Studies show a lifetime of healthy eating, exercise and mental stimulation can make a difference. Additionally having a formal education plays a role in a healthy brain too. “People with fewer years of formal education are at higher risk of Alzheimer’s and other dementias than those with more years of formal education” This is an interesting statistic and speaks to the advantages of being a life long learner. Also those with lower levels of education may have jobs that are less mentally stimulating. All factors accumulate to create the conditions where the mind is not challenged and so is susceptible to becoming diminished. Curiosity, an investigative mind, and the process of obtaining and retaining information at an early age leads many to continue those habits over their lifetime, thus benefitting their mind in later years.

“Individuals who have experienced repeated head injuries, such as boxers, football players, and combat veterans are at higher risk of dementia.” With this statistic people can now make more informed choices about the activities they engage in or have their children participate in. Football is a popular sport for the pre-teen to professional player. Some parents are choosing other sports to get their children involved in that have fewer potential problems.

Statistics regarding the disease

1) One in nine people age 65 and older (11 percent) has Alzheimer’s disease.

2) Close to one-third of people age 85 and older (32 percent) have Alzheimer’s.

3) Eighty-one percent of people who have Alzheimer’s disease are age 75 or older.

4) Almost two-thirds of Americans with Alzheimer’s are women.

5) Older African-Americans and Hispanics are more likely than older whites to have Alzheimer’s disease and other dementias.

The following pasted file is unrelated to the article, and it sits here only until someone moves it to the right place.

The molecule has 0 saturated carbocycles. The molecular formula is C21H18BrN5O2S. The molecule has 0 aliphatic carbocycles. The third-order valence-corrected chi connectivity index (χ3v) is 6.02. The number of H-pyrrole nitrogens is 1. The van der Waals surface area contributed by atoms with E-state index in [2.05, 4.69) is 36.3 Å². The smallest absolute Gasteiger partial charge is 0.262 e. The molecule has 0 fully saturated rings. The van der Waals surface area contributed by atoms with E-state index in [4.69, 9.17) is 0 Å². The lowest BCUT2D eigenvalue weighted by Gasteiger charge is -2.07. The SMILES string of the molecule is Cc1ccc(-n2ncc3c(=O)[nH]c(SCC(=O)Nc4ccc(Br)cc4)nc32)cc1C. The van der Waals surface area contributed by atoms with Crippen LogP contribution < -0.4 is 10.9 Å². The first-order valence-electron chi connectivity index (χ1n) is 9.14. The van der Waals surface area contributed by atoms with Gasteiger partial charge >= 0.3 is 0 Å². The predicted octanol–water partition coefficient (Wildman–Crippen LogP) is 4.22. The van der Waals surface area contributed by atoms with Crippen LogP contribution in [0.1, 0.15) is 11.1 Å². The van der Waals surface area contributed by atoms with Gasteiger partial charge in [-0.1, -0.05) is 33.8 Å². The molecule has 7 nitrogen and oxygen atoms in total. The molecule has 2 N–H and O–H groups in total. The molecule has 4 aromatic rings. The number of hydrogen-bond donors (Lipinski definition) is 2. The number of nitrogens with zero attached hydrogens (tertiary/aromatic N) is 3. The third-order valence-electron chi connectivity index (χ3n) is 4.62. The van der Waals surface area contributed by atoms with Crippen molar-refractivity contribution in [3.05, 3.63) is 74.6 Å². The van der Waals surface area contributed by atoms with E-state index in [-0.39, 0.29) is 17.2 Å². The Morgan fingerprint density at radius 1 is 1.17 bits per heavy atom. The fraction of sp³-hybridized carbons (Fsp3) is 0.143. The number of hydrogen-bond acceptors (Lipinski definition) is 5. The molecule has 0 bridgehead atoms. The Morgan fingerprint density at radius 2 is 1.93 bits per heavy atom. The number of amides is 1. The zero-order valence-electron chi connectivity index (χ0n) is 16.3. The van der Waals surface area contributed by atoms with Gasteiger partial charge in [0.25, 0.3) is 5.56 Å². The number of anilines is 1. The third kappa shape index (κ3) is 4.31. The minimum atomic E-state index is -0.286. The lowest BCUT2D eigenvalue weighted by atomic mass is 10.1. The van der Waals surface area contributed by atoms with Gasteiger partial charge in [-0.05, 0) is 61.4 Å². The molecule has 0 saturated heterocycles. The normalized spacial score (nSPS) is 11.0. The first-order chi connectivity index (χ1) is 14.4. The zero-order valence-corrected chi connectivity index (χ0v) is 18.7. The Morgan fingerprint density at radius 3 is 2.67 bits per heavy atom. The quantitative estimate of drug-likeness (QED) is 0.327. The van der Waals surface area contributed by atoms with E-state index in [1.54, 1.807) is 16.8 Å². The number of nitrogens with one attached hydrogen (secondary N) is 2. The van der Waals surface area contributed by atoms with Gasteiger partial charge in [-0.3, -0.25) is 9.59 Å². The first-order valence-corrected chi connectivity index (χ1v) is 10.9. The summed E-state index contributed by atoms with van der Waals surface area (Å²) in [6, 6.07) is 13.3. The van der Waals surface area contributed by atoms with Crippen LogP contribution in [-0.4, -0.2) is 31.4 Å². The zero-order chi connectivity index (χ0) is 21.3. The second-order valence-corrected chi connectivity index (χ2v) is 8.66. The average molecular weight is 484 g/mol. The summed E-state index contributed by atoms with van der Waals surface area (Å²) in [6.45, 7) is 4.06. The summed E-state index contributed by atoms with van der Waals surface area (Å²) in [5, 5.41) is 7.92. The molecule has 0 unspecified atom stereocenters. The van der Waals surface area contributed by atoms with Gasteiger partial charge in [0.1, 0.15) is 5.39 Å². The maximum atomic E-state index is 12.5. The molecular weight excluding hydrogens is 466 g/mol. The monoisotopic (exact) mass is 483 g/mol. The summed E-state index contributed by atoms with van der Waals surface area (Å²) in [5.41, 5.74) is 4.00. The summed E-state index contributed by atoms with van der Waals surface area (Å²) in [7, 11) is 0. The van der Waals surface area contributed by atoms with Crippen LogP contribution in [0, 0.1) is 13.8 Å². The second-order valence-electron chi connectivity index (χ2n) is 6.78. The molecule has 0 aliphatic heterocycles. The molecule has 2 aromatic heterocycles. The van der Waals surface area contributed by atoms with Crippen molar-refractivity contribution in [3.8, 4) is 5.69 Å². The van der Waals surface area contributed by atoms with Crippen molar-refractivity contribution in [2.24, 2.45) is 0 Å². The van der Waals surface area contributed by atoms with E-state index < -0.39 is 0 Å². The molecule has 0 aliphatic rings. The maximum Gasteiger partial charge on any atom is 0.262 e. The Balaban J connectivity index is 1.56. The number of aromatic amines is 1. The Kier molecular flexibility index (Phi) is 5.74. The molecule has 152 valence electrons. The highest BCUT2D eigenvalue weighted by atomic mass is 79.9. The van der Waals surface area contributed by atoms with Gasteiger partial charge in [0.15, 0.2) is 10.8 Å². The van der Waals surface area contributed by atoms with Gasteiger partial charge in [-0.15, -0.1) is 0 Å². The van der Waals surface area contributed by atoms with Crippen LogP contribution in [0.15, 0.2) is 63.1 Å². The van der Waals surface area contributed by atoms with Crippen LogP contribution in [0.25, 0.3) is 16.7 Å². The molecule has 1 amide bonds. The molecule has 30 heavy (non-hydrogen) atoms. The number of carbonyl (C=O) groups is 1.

6) Alzheimer’s disease is officially listed as the sixth-leading cause of death in the United States.

Statistics regarding unpaid caregivers 

1) Eighty-five percent of unpaid help provided to older adults in the United States is from family members. Friends may provide unpaid caregiving as well.

2) In 2014, caregivers of people with Alzheimer’s and other dementias provided an estimated 17.9 billion hours of informal (that is, unpaid) assistance, a contribution to the nation valued at $217.7 billion.

3) The three primary reasons caregivers decide to provide care and assistance to a person with Alzheimer’s disease are:

(A) the desire to keep a family member/friend at home (65 percent),

(B) proximity to the person with dementia (48 percent) and

(C) the caregiver’s perceived obligation as a spouse or partner (38 percent).

4) Approximately two-thirds of caregivers are women.

5) Over two-thirds of caregivers are married, living with a partner or in a long-term relationship.

6) Forty-one percent of caregivers have a household income of $50,000 or less.

This report can help us understand the reasons, resources and personal cost surrounding Alzheimer’s disease. Information is power and the information changes continually as new research reveals new data for analysis. To date the theory of maintaining a healthy diet, exercise and being a life learner is supported by the findings in this report. A healthy diet is full of fresh fruits and vegetable, low sugar, low or no processed foods and includes calorie restriction. Having TV dinners every night may be an easy way to fill up but is not going to help your heart, mind or body. Other studies show an emotional component as well. Those who feel needed and useful are less likely to develop symptoms. Do you ever wonder why the Supreme Court Justices live so long as a group? It seems their important and prestigious work could have something to do with it. Aging has many complications and every person will manage them differently. A positive attitude and healthy choices go a long way.

Brought to you by Angel Care Nurse Registry.